In 2019 we decided to apply for the program, respectively, in the BEXUS modality. After participating in the Selection process in November, our project was one of those selected with the scheduled flight date in October 2020.
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The STRATOSPOLCA project has the scientific objective of measuring the background radiation of gamma rays.
Let us imagine an old radio that, if it is not at the right frequency, produces that well-known background noise. But in order to know which music channel is, we need to know what the noise is. In our experience, we do just that: we measure background radiation in gamma rays, noise, so that we can “hear the music” that comes from distant celestial bodies.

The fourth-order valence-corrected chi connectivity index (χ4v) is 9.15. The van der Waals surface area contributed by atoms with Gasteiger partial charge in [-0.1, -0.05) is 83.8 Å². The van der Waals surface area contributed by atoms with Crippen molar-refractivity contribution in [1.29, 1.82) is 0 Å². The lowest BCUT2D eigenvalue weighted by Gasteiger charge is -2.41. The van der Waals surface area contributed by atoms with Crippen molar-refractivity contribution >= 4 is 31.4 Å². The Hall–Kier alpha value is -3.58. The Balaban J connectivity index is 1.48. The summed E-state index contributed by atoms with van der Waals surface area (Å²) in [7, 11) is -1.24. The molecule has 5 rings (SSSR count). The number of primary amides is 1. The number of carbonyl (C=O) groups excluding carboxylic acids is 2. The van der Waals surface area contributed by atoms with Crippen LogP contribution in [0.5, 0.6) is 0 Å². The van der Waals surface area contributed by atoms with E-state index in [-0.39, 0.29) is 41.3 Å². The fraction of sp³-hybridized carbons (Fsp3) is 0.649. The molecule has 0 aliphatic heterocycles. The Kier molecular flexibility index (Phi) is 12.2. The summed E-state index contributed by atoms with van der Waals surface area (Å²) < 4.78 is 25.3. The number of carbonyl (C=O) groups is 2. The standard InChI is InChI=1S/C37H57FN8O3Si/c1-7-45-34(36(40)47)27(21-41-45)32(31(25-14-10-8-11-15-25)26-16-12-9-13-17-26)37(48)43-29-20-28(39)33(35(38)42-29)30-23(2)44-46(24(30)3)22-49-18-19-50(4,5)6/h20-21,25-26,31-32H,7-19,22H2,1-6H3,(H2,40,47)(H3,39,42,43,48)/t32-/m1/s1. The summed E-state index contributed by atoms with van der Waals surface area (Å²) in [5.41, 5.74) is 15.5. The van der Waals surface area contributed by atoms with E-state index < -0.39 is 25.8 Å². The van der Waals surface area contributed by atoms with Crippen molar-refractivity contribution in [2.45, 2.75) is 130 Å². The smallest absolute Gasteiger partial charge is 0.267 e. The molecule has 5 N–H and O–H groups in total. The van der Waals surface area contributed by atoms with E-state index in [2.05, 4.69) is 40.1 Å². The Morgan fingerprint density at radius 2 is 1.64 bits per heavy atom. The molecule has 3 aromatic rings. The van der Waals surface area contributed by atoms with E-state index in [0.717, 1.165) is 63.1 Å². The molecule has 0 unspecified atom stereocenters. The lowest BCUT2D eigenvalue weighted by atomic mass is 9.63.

Our detector is made up of a set of 25 “pixels”. They are made of Cadmium Telluride, a semiconductor very sensitive to photon energy levels. When a photon encounters the semiconductor an event occurs and it generates an electrical signal. These signals, and their properties, are the target of our study; they allow us to extract information, such as the energy amount of the photon.
Another very interesting phenomenon, which is part of our study and is essential to fulfil the goals of our mission, is that when a photon interacts with a pixel, it can “jump” to another pixel. That’s why it’s so important that the pixels are next to each other. If we receive two signals, from two interactions within a short time frame, a “double event” has occurred. Ever so often, it may happen that the photon interacts with a pixel more than twice within a short time frame, we call this a “multiple event”.
Measure the level of single, double and multiple events, drawing a profile of such events as a function of the altitude.
Reach a wide non-technical audience.
Improve future polarimetric experiments Signal-To-Noise Ratio
Compare data acquired to pre-flight simulations.
Measure the energy of the interactions.